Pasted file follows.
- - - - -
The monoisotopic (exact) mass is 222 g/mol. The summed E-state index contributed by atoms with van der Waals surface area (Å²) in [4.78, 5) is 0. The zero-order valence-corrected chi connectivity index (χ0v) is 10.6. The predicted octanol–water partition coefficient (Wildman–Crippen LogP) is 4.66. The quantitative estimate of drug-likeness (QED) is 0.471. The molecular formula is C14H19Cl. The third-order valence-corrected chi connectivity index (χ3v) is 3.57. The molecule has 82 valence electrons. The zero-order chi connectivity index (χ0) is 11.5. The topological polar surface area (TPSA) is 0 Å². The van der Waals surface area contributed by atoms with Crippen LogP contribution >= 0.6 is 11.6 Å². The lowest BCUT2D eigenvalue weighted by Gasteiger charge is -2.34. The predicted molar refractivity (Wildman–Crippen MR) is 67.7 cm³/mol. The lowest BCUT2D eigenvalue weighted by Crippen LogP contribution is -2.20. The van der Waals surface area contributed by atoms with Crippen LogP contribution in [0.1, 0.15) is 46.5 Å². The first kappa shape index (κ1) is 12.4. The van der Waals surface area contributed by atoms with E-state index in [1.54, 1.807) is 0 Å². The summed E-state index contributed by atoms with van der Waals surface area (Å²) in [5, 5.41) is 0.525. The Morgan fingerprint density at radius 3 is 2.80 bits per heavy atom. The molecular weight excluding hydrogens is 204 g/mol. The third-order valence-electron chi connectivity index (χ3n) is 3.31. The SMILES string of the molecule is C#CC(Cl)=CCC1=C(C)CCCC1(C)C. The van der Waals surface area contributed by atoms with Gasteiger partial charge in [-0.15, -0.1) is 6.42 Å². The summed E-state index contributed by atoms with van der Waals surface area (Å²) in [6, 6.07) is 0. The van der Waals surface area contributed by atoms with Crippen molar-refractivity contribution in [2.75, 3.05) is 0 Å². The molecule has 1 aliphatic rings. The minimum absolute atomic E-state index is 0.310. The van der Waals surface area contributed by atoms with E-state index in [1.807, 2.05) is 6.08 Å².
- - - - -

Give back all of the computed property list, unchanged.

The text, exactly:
The monoisotopic (exact) mass is 222 g/mol. The summed E-state index contributed by atoms with van der Waals surface area (Å²) in [4.78, 5) is 0. The zero-order valence-corrected chi connectivity index (χ0v) is 10.6. The predicted octanol–water partition coefficient (Wildman–Crippen LogP) is 4.66. The quantitative estimate of drug-likeness (QED) is 0.471. The molecular formula is C14H19Cl. The third-order valence-corrected chi connectivity index (χ3v) is 3.57. The molecule has 82 valence electrons. The zero-order chi connectivity index (χ0) is 11.5. The topological polar surface area (TPSA) is 0 Å². The van der Waals surface area contributed by atoms with Crippen LogP contribution >= 0.6 is 11.6 Å². The lowest BCUT2D eigenvalue weighted by Gasteiger charge is -2.34. The predicted molar refractivity (Wildman–Crippen MR) is 67.7 cm³/mol. The lowest BCUT2D eigenvalue weighted by Crippen LogP contribution is -2.20. The van der Waals surface area contributed by atoms with Crippen LogP contribution in [0.1, 0.15) is 46.5 Å². The first kappa shape index (κ1) is 12.4. The van der Waals surface area contributed by atoms with E-state index in [1.54, 1.807) is 0 Å². The summed E-state index contributed by atoms with van der Waals surface area (Å²) in [5, 5.41) is 0.525. The Morgan fingerprint density at radius 3 is 2.80 bits per heavy atom. The molecular weight excluding hydrogens is 204 g/mol. The third-order valence-electron chi connectivity index (χ3n) is 3.31. The SMILES string of the molecule is C#CC(Cl)=CCC1=C(C)CCCC1(C)C. The van der Waals surface area contributed by atoms with Gasteiger partial charge in [-0.15, -0.1) is 6.42 Å². The summed E-state index contributed by atoms with van der Waals surface area (Å²) in [6, 6.07) is 0. The van der Waals surface area contributed by atoms with Crippen molar-refractivity contribution in [2.75, 3.05) is 0 Å². The molecule has 1 aliphatic rings. The minimum absolute atomic E-state index is 0.310. The van der Waals surface area contributed by atoms with E-state index in [1.807, 2.05) is 6.08 Å².